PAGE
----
Some policies provide cover for losses caused by any “notifiable” disease. This is an important distinction. Some jurisdictions have declared COVID-19 a notifiable disease, while others have not. The date on which the disease is declared a notifiable disease will also matter.
As pointed out by Fenchurch Law, we first saw the “notifiable” disease issue during the SARs pandemic:
“A decision of the Hong Kong Court of Appeal in the aftermath of the SARS pandemic established that such a clause had the result of reducing the amount of loss covered in two ways. First, losses suffered before the date on which the disease became notifiable were not covered. The decision of a competent authority to make the disease notifiable did not act retrospectively. Secondly, the starting point for establishing the amount of profit lost was the period after the advent of the disease, but before the disease became notifiable, not the period before the first incidence of the disease.”
In other words, your business insurance could cover any losses after the COVID-19 coronavirus became notifiable – but it won’t cover any losses before that date.
The Centers for Disease Control and Prevention (CDC) maintains the National Notifiable Diseases Surveillance System (NNDSS), which lists all notifiable conditions in the country. The list includes anthrax, botulism, cancer, and syphilis, among dozens of other notifiable diseases.
The list also includes severe acute respiratory syndrome-associated coronavirus disease (SARS), which was added to the list in 2003.
COVID-19 became notifiable in England on March 5, 2020. Most other countries declared it a notifiable condition in late February or March 2020.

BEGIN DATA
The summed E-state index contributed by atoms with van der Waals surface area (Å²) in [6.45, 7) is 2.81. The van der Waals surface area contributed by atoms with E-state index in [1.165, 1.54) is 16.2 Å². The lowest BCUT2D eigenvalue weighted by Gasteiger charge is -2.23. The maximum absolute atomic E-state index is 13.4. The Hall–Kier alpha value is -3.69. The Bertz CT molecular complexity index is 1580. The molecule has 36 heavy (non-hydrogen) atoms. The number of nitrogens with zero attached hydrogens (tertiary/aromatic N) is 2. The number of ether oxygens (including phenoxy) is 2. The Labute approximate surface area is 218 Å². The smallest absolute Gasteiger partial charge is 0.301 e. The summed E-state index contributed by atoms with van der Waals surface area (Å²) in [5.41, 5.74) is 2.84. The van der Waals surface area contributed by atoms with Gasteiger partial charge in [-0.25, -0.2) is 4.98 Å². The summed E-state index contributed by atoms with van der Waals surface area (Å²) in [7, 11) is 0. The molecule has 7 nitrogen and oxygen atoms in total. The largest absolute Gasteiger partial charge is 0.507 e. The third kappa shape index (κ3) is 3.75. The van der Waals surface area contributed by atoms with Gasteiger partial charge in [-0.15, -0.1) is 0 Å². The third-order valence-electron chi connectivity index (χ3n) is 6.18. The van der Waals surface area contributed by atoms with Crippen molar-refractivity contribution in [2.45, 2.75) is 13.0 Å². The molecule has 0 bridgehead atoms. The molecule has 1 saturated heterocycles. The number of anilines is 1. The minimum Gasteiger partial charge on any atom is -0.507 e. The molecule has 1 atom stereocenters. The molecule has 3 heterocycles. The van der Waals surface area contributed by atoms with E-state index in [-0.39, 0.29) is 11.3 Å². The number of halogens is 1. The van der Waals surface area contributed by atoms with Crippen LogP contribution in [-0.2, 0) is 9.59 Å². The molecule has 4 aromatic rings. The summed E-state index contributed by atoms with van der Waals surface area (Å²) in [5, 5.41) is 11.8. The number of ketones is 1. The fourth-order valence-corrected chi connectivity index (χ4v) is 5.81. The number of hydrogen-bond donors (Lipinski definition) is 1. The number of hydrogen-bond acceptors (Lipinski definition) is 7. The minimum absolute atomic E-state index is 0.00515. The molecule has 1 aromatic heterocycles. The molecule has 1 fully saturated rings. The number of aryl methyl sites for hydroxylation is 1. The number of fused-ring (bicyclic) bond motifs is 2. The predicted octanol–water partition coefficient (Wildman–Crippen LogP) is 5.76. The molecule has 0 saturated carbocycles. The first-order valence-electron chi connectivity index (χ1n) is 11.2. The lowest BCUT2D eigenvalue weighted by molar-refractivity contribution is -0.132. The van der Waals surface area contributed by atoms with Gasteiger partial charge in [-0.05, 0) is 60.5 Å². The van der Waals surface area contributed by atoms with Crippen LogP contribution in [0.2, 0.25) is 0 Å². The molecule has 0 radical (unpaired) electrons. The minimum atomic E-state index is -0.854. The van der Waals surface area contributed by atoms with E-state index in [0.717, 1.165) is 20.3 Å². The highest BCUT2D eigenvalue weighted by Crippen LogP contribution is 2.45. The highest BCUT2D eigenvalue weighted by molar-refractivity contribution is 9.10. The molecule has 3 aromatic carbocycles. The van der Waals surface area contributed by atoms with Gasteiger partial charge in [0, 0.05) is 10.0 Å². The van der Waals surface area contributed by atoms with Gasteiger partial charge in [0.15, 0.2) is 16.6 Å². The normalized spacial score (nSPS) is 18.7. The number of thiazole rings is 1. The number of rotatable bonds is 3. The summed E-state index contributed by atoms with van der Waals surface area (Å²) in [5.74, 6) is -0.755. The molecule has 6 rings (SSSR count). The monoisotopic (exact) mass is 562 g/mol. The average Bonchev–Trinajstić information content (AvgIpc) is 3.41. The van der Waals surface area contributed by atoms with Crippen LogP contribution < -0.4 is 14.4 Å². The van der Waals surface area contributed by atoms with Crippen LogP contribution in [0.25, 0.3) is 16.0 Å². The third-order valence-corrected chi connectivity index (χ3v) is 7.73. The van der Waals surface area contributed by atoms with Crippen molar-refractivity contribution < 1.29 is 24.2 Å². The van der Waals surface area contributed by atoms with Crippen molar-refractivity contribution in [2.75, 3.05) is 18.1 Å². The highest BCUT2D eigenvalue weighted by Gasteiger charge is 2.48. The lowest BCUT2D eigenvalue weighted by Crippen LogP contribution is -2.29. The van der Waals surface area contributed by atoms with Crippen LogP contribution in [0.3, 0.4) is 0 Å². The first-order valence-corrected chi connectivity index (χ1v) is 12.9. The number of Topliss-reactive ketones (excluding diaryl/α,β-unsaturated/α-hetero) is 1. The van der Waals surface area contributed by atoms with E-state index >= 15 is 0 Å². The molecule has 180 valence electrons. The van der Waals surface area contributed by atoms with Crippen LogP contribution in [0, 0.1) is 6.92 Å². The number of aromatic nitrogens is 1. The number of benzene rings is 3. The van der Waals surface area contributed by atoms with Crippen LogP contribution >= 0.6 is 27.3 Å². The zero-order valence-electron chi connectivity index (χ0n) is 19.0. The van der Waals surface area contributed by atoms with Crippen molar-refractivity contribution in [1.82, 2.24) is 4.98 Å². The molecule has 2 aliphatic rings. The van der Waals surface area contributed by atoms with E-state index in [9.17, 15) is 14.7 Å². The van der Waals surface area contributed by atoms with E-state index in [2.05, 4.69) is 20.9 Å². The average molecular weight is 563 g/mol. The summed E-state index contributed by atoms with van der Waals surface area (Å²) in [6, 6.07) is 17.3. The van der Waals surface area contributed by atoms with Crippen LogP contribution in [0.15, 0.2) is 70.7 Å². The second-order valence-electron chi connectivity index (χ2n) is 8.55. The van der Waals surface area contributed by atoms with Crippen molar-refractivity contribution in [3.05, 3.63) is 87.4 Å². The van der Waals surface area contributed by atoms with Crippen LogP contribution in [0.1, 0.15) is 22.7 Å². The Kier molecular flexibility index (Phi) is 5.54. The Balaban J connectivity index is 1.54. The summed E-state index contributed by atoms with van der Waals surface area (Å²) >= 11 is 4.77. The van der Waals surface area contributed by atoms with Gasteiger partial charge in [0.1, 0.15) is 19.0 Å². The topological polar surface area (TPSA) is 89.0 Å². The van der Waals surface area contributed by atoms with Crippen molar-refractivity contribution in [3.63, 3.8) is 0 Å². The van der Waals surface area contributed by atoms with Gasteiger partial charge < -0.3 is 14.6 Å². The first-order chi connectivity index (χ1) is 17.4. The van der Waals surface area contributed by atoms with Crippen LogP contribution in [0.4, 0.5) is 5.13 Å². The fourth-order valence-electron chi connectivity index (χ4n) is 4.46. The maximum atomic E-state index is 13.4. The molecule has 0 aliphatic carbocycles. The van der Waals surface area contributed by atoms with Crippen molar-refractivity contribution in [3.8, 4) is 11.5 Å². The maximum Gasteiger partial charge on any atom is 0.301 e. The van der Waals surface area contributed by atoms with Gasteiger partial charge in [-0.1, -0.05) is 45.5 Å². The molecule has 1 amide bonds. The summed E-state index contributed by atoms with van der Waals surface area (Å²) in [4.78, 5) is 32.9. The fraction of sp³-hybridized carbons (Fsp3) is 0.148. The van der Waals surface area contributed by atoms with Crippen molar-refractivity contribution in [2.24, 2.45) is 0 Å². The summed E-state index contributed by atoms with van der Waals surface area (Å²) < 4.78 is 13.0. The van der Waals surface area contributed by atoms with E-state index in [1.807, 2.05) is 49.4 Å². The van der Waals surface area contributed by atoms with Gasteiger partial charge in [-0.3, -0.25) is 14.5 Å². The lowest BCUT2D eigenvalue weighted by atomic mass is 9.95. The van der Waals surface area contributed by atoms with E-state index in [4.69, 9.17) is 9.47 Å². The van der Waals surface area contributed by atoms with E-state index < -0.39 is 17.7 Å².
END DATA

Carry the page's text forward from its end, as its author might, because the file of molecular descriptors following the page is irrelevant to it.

As of April 12, 2020, the COVID-19 coronavirus is not specifically listed on the CDC’s National Notifiable Conditions database, which could make insurance claims complicated.
Some Policies Exclude Certain Diseases
Some policies have broad coverage for notifiable diseases but have exclusions for certain diseases.
It’s unlikely your insurance policy specifically excludes COVID-19 or coronavirus. However, your policy could include catch-all language like “any mutant variant thereof”.
Some policies have exclusions for “SARS or atypical pneumonia or any mutant variant thereof”, for example, which could mean that COVID-19 is excluded. Atypical pneumonia itself is a form of coronavirus.
Medical professionals could decide this exclusion. When medical professionals categorize or define the COVID-19 virus, they could play a significant role in COVID-19 insurance claims.
How a Hurricane Katrina Hotel Case Could Impact Coronavirus Business Interruption Claims
To fight back against COVID-19 insurance claims, some insurers could reference a business interruption precedent established in 2010.
After Hurricane Katrina in 2005, a hotel company in New Orleans called Orient Express sued its insurance company to recover lost profits via business interruption coverage (Orient-Express Hotels v. Generali).
The insurance company argued that there was “wide area damage” to the region. Because of this wide area damage, the insurer did not have to pay business interruption insurance.
Here’s the idea behind wide area damage: Even if the hotel had been able to continue operating, it would have had no customers because of wide area damage.